The Chinese Banquet: The Tea Ceremony+Getting Fed Up

[Accepting a gift from my Popo (grandmother) during the tea ceremony]

This post can also be known as, Mo blows her cover as someone who always obeys her elders without question. It could also be titled, I'm not changing my last name and I don't think my in-laws know that. Whoops!

Before I get into the tea ceremony, the day before the wedding banquet I was going a little crazy because the boy's parents asked me to proofread the names of my relatives who would be introduced. [It is customary at Chinese banquets for parents, grandparents, uncles and aunts to be introduced along with the bride and groom.] I noticed that the format was "Mr. and Mrs. HisLastName" and that's when I very calmly informed my in-laws that that did not apply to my aunt or my two sisters, because they have hyphenated names, or they just kept their last name. "Why would anyone do that?" my mother-in-law asked. Uh-oh.

And then I told her that I thought all the women needed to be announced with their first names, not just "Mrs. HisName", and I got a "no one is going to care" response.

Um, I beg to differ, you're standing in front of someone that cares. *Wildly raises hand* So I took the list and rewrote it to include all of my aunts' and sisters' first names. And then I realized that no one asked about how we were going to be introduced in Chinese. Uh-oh.

I could just hear it now, Introducing for the first time, Mr. HisName and BRIDE! My Uncle was doing the introductions, so I basically ran over to him when I saw him and told him, "Please introduce me with my full name. PLEASE." He laughed at how pained I looked, but kindly obliged.

So by the time I reached the tea ceremony the next day, I was still reeling from the possibility of all of the women's names being erased from introductions, including mine.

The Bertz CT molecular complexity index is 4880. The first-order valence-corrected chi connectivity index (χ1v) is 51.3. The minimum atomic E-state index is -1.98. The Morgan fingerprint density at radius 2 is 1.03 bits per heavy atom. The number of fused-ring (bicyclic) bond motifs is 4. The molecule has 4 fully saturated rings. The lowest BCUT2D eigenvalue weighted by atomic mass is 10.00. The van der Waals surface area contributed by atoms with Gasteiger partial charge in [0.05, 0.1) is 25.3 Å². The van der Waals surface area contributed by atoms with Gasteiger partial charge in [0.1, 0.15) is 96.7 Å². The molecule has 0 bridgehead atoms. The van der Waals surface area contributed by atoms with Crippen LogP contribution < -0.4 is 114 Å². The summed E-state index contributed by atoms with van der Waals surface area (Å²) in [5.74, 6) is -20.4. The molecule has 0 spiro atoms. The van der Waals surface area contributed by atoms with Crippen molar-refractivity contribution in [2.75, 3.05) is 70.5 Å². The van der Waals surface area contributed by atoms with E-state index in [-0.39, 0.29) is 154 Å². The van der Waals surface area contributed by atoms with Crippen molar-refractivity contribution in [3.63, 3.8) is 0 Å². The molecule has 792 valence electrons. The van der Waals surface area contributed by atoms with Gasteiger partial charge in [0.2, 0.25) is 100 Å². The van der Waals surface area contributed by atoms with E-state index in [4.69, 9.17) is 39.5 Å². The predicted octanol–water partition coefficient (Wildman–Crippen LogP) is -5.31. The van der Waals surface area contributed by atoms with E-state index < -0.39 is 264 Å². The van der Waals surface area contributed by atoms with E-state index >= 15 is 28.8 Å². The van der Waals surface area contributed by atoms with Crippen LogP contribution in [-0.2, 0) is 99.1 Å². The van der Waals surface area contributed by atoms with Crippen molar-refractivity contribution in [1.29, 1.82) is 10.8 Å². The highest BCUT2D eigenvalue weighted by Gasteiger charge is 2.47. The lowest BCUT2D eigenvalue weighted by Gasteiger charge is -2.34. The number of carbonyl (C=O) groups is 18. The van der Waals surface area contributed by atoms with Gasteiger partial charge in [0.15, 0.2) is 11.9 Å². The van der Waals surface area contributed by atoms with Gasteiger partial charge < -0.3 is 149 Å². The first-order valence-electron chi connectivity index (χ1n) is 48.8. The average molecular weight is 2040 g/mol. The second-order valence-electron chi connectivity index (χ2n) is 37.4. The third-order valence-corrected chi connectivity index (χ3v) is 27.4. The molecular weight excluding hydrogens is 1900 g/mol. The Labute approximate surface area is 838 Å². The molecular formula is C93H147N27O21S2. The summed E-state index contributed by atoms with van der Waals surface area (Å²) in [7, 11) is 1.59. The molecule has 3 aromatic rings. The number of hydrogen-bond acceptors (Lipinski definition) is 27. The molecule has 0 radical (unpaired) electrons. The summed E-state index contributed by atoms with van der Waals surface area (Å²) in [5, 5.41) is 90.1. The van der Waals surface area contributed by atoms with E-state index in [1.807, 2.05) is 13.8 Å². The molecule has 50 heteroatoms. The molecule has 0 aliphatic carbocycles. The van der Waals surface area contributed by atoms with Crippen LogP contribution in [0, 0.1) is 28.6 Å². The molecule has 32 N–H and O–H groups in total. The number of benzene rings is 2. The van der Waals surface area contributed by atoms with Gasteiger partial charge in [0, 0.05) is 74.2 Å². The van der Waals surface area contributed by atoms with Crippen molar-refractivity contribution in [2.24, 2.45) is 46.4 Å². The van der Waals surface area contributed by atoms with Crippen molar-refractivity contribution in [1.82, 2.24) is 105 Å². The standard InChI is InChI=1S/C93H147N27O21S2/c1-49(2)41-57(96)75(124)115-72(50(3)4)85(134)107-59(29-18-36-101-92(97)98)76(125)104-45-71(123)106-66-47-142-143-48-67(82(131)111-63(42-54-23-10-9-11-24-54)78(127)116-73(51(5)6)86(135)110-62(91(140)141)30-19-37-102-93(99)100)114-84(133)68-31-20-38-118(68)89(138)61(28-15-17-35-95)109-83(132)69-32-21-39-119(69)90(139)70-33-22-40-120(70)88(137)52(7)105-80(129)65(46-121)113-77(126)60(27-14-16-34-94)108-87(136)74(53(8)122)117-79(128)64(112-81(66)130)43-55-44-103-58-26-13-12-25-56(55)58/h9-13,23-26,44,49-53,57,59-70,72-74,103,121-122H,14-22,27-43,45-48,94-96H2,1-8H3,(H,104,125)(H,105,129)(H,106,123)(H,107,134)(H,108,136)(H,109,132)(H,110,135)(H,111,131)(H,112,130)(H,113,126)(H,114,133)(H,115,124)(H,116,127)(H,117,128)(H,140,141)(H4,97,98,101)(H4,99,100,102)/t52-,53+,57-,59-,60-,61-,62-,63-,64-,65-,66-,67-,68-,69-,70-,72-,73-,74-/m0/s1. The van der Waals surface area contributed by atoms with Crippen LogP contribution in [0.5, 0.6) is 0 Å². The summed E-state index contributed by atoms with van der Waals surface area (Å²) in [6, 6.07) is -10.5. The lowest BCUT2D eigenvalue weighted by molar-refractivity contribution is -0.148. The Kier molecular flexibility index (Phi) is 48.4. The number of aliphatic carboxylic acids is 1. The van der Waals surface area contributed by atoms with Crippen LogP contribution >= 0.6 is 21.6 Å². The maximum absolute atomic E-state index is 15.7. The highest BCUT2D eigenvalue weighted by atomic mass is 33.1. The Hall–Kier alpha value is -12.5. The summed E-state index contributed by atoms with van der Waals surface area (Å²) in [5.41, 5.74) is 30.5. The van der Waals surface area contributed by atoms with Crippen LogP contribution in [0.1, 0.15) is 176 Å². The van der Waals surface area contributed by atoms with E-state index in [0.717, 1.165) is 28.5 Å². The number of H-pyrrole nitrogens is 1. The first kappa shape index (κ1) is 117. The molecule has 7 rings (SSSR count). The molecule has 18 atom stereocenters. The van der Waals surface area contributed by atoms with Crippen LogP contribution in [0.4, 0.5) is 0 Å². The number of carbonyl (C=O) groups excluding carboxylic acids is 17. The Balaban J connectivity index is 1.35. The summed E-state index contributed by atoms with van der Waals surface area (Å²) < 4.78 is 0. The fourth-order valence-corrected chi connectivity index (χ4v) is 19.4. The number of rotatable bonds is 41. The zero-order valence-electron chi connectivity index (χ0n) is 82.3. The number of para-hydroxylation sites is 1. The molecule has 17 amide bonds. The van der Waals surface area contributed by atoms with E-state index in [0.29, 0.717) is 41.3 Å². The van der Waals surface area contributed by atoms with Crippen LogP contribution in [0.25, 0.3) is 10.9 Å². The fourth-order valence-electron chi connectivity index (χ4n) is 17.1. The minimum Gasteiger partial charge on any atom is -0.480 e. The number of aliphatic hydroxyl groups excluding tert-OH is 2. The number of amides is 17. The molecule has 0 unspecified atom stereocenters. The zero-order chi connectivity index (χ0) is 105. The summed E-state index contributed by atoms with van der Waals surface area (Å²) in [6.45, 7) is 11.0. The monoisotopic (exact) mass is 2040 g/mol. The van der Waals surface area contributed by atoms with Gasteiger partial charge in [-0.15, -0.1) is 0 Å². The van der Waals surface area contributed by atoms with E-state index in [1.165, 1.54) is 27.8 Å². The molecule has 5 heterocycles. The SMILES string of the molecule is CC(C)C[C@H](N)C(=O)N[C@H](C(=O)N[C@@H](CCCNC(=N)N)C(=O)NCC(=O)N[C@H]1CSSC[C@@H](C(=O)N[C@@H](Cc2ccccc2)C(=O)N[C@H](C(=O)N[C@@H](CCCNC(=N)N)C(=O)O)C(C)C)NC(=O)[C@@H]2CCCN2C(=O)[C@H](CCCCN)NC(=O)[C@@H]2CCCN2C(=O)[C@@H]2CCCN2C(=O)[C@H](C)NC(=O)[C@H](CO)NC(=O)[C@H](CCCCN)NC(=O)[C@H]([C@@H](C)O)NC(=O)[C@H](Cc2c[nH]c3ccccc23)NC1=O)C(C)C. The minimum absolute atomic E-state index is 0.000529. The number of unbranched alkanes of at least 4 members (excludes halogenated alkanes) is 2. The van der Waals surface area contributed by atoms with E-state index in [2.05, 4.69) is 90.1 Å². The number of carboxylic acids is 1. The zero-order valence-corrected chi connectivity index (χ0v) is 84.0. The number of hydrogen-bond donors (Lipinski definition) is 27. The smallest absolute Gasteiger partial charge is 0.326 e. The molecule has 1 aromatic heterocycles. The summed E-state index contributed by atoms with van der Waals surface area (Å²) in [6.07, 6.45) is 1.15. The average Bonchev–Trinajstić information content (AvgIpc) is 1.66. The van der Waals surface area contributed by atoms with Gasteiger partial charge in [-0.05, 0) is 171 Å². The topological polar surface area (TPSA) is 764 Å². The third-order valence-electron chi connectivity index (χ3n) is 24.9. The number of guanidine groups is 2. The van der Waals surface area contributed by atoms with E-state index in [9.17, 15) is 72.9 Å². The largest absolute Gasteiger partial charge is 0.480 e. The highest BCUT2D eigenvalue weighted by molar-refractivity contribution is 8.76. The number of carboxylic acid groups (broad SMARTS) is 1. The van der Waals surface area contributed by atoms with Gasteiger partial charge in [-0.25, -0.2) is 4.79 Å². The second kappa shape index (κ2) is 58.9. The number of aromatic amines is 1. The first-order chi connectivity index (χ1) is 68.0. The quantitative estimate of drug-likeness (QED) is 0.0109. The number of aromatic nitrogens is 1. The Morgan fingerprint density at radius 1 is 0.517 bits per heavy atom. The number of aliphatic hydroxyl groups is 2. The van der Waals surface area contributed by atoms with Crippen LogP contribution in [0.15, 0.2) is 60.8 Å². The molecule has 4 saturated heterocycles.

[Serving tea to my Uncle and Aunt during the tea ceremony]

The tea ceremony is very simple (or at least ours was.) Ours went a little something like this: An elder (or elder couple) will sit, I would stand and serve tea, and then I say "Elder's name, drink tea" and he or she in turn will drink tea, and give a gift, often money in a red envelope like in the photo of the boy's aunt and uncle below.

We did the boy's side of the family first, so we served them all tea and then it was my family's turn. The boy and I took turns serving the tea, we did not offer the cups at the same time, but instead he would go first and then I would serve tea after.

When it was my family's turn to be served, I picked up a tea cup first before the boy, and was quickly reprimanded. "No! The man always goes first! You go after." I looked down at the cup. Then back up. Then at my parents, and said "Seriously? But they're MY PARENTS." I got a lecture about tradition and "this is how it has always been done" and so the boy served tea first. And I served the cup after him.

Don't get me wrong, I'm glad that we did the tea ceremony and had the banquet, as our heritage is important to us and we wanted to have a banquet that our extended families could attend.